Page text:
In one famous Charles Addams cartoon, everyone in a theater audience is bawling at something on the screen, except for Uncle Fester, who is laughing. I was the Uncle Fester at my screening of "The Hangover" -- everybody else was laughing and I was, well, not bawling, more like seething. I am as vulnerable to low adolescent humor as every other red-blooded American male. "The Hangover," though, was so broad in a can-you-top-this? way, it made me feel as if I were trapped in a cafeteria during a food fight -- or trapped in a locker room listening to some hopeless would-be hedonists relate tall tales about their exploits.

The millions of people who did respond to that movie must have been reacting to the odd-trio chemistry of Zach Galifianakis, Bradley Cooper, and Ed Helms. On "Inside the Actors Studio" Monday (above), Cooper described their collaboration as a true three-way partnership: all committed to playing their roles as actors in a comedy, not clowns nudging the audience to laugh. I think the director did more than enough nudging for each of them, but I don't doubt Cooper's sincerity -- in "Actors Studio," he cried almost as much as John Boehner. There was a good reason: He was the first graduate of the Actors Studio's MFA program at Pace University to be a guest on the Actors Studio program.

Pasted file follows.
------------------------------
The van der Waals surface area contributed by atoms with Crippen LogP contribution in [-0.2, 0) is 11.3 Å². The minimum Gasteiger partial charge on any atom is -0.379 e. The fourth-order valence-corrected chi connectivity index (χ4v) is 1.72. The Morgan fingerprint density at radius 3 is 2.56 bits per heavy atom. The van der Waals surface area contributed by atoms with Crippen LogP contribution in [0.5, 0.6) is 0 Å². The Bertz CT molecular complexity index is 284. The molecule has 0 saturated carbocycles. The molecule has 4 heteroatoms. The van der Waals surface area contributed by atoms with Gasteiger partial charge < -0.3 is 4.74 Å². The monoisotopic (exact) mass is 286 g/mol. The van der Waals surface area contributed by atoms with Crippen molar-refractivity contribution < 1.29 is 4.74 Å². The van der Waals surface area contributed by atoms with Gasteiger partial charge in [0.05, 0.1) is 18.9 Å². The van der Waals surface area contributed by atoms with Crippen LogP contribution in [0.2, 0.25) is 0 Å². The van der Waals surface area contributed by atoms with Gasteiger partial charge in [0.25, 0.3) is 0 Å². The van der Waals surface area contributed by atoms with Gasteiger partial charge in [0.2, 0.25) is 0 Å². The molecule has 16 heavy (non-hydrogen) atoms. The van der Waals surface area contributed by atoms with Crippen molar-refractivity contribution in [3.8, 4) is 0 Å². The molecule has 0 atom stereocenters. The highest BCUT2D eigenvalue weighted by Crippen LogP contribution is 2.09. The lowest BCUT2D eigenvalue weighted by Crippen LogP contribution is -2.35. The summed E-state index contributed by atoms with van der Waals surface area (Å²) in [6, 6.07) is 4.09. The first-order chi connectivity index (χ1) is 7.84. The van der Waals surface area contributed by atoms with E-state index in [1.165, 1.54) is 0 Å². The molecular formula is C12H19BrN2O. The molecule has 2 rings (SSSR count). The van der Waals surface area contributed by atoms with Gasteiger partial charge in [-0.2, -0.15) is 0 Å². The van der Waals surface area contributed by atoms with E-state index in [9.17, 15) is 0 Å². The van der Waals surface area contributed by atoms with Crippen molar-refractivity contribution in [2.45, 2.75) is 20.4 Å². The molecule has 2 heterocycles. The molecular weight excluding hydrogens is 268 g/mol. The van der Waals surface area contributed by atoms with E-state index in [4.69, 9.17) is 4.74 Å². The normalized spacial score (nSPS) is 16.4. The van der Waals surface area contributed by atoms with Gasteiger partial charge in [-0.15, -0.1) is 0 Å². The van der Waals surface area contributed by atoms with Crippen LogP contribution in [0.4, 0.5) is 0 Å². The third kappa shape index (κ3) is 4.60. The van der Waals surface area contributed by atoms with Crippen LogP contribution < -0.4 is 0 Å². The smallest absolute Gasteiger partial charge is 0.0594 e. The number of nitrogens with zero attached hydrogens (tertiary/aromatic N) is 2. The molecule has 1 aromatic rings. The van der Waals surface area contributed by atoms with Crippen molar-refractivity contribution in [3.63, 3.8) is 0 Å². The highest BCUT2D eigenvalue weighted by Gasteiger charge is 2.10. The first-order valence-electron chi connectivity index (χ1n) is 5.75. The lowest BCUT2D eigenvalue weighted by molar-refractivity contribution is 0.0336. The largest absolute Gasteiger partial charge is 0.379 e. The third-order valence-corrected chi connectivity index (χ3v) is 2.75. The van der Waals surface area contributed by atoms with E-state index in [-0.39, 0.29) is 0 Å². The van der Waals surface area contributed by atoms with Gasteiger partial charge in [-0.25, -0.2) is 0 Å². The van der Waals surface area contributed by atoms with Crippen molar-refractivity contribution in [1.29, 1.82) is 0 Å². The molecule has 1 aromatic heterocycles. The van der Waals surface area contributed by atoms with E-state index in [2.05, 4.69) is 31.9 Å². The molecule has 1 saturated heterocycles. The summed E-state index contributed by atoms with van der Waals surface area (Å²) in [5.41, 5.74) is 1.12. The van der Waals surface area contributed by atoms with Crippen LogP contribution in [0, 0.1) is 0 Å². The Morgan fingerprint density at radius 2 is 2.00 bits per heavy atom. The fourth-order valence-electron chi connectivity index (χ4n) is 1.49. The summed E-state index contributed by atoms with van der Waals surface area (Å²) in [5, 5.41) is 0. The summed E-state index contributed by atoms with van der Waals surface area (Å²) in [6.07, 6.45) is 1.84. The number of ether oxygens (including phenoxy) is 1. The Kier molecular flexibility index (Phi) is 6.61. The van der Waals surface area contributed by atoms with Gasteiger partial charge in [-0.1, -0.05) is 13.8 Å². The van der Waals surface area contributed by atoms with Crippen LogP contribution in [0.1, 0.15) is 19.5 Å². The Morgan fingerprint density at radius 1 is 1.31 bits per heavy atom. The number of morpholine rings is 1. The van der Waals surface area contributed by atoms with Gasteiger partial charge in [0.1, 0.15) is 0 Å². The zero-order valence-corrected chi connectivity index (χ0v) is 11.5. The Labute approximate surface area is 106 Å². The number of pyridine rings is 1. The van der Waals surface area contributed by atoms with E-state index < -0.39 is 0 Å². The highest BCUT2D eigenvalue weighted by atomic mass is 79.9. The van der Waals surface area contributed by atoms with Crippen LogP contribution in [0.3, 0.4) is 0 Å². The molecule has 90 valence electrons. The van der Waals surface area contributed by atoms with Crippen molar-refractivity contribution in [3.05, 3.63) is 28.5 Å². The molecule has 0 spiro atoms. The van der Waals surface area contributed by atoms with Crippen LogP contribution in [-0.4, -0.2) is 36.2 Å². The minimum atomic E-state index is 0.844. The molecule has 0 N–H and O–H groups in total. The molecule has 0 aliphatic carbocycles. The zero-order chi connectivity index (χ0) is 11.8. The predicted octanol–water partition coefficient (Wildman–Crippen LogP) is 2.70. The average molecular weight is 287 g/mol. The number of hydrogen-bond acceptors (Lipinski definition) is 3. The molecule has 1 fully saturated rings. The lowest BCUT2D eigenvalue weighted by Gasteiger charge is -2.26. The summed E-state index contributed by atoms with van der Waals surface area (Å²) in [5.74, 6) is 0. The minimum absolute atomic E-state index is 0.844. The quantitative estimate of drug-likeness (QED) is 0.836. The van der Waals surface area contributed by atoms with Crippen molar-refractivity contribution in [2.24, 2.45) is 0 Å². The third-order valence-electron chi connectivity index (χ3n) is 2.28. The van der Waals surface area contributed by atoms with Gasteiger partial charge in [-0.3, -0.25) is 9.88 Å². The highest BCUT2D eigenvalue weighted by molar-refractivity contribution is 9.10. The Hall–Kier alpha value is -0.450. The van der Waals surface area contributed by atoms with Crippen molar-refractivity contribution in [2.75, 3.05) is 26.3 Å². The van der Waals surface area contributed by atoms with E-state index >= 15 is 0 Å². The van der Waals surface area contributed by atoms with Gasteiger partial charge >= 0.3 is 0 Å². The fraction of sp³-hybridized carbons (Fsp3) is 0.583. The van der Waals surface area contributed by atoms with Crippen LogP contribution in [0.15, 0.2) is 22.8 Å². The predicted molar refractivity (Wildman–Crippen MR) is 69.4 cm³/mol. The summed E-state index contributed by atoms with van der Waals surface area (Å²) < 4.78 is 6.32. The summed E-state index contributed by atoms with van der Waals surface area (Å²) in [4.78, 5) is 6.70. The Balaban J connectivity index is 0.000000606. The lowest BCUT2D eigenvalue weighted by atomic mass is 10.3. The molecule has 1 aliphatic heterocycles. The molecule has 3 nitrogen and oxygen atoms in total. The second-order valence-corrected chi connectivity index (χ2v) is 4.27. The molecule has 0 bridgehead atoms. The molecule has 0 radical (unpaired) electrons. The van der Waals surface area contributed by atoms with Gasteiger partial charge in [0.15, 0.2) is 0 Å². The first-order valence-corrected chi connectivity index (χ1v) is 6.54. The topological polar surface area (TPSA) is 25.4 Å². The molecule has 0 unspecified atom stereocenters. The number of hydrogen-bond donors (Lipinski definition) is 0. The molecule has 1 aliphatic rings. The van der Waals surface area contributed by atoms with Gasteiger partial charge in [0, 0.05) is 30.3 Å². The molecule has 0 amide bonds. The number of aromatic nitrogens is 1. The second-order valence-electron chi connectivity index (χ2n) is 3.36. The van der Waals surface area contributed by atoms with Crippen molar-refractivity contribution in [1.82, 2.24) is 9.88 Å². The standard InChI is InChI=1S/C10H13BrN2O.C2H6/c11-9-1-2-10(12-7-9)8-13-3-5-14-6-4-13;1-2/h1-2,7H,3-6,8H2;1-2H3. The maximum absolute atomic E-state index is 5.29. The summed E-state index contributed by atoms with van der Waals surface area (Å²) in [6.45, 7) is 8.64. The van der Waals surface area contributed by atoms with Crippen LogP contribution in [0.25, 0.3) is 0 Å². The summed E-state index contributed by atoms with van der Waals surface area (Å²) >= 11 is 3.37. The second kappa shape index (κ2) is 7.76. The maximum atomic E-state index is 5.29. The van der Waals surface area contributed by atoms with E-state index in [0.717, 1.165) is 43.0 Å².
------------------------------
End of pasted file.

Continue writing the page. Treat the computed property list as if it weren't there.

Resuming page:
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Cooper and Helms got huge career boosts from "The Hangover" and even Justin Bartha, who was off-screen most of the time, won a lead in the new Todd Solondz film, "Dark Horse." But, for my money, no one has done better, artistically or commercially, than Zach Galifianakis. I think he gave his breakthrough performance in a movie hardly anyone has seen: "It's Kind of a Funny Story," a coming-of-age story set in a psychiatric ward. Galifianakis brought off the role of a quirky surrogate parent to a possibly suicidal adolescent with humor, warmth, and nary a hint of sentimentality or condescension. He's the rare comic actor and comedian whose humanity and originality go hand in hand -- as you can see in this irresistible video of him interviewing under-age personal assistants. It was last Saturday's "SNL Digital Short."

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